As students return to campus for the fall semester, vandals targeted the Hillel Jewish center at University of Southern California.
A photo of the attack was shared on Twitter Tuesday by the nonprofit watchdog group StopAntisemitism. “Horrifying – the Hillel Jewish center at @USC has been vandalized as an object was thrown through the door, shattering the glass,” the caption reads. The building was not occupied at the time of the incident.
In an Instagram post following the attack, USC Hillel Executive Director Dave Cohn addressed the community. “At this time, we do not yet know the motives or identities of any involved, and are not yet prepared to characterize the incident,” Cohn wrote. “We do not know whether the damage was accidental, a random act of criminal vandalism, or if it specifically targeted our facility. That said, within a half hour of opening our building this morning we were working closely on-site with the USC Department of Public Safety to begin an investigation.” Cohn added that they “are reviewing security footage and will ensure that every measure is taken to prioritize the safety and security of our students and our Hillel.”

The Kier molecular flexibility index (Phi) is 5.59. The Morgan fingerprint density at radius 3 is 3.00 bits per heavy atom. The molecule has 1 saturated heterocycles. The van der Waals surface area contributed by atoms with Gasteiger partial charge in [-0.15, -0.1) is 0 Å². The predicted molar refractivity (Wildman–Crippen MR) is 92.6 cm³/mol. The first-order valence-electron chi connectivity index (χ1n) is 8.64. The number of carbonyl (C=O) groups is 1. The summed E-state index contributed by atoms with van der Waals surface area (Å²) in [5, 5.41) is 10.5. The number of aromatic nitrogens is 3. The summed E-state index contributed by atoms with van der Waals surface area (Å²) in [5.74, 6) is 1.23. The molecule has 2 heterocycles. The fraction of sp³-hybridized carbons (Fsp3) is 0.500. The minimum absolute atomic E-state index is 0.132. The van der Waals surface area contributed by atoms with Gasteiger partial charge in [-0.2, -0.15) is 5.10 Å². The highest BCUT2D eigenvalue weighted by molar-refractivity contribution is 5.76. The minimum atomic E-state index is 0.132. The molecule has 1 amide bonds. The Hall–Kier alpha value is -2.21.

StopAntisemitism added that “antisemitism is skyrocketing on American college campuses” in their tweet condemning the USC attack and encouraged students and recent graduates of college universities to give them input on an upcoming report on “the safest schools for Jewish students.”
Indeed, antisemitism is on the rise at universities across the United States, according to a survey by the Alums for Campus Fairness (ACF). Conducted between late March and mid-June 2021, the organization partnered with Jewish on Campus to recruit respondents and recorded multiple forms of antisemitism on campuses. According to the reports, all respondents say antisemitism is a problem on campus and half of the students say that discrimination against Jews is increasing on the campus where they study, including reports of some Jewish students experiencing discrimination first-hand.
Furthermore, nearly four out of five students have heard of another student making antisemitic comments, with also almost half of them having “experienced or heard firsthand about being physically threatened because they identify as Jewish,” according to the ACF.